In our capacity as accredited observers of the WIPO Standing Committee on Copyright and Related Rights (SCCR), we are attending the 43th session of the Committee, which is currently taking place in Geneva (March 13-17, 2023).
We made the following statement regarding limitations and exceptions for educational and research institutions and for persons with other disabilities (Agenda Item 7):
We come here, year after year, to defend the rights of teachers and researchers. We support your discussions. We bring evidence. We talk to you, the person that was here before you and the person that will come after you. It’s a massive effort. Yet, every year, we leave this room empty handed, with no binding instruments, no soft laws, nothing that could make a difference.
Do know that we question if we should come back. The only reason why we persist is because we cannot stand talking with those researchers and teachers about the challenges they face when researching newspapers or showing Youtube videos in Zoom classes, and turn our backs on them.
So today, I’ll use the 1 minute that I have to let you hear from one of them, in the hope that this will be it, that these will be the words that will also make you stand for them.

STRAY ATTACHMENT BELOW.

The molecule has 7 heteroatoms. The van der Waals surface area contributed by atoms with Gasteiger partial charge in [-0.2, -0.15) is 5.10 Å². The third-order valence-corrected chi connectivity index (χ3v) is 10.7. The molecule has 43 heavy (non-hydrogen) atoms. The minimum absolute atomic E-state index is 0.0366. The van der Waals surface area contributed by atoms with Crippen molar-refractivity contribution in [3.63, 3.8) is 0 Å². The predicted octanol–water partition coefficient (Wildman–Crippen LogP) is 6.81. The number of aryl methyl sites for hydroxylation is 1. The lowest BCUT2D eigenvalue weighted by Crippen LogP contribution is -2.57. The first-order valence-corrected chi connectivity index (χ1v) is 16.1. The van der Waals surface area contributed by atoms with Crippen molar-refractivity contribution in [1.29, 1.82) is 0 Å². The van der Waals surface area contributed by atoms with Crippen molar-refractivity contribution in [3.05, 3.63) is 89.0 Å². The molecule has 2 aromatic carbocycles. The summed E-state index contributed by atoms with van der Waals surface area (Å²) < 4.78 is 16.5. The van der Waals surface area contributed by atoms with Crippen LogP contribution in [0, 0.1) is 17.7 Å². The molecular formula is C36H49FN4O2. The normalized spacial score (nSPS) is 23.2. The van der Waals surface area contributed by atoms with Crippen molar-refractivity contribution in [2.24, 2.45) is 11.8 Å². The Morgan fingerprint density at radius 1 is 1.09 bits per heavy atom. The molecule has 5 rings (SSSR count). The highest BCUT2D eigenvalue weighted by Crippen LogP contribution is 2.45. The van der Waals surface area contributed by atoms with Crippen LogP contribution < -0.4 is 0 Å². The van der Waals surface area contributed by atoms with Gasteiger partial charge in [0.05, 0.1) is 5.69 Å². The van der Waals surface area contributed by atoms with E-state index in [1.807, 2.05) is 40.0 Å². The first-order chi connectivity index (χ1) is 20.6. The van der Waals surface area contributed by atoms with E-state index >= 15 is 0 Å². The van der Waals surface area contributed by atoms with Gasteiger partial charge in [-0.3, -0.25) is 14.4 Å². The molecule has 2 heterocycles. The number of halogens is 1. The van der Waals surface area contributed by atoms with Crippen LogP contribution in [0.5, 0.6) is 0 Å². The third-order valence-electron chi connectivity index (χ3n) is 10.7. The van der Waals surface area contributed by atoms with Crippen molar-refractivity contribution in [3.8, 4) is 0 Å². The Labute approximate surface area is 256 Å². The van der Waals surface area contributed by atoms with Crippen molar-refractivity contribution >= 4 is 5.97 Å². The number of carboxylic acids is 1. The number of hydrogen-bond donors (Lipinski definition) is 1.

Jonas is a Senior Lecturer in Comparative Literature at the University of Gothenburg, in Sweden, and we interviewed him for our publication “Nobody puts research in a cage”.
Jonas is struggling because he cannot have remote access to the data sources he uses in his research and also because he cannot share his research results and underlying resources with colleagues for purposes of verification and validation of his research. In his words:
We are studying book reviews in Swedish newspapers from 1906, 1956 and 2006. We want to train the computers to understand different expressions in their context. We also have a dream that feels more and more likely, insane at first but now maybe real? That is, to train a text corpus to identify what is a book review!
To access material from 1956, we have to go to the National Library Lab in Stockholm. It is a small glass cage with three data terminals. You sit in the lab, annotate. Access to it costs SEK 70,000 the first year, and 35,000 in the following years. You are not allowed to take data in or out, all labs must be done in the cage.
The transparency is non-existent. If someone wants to verify the results, they also have to buy the license for a lot of money. An incredible anxiety!
End of quote.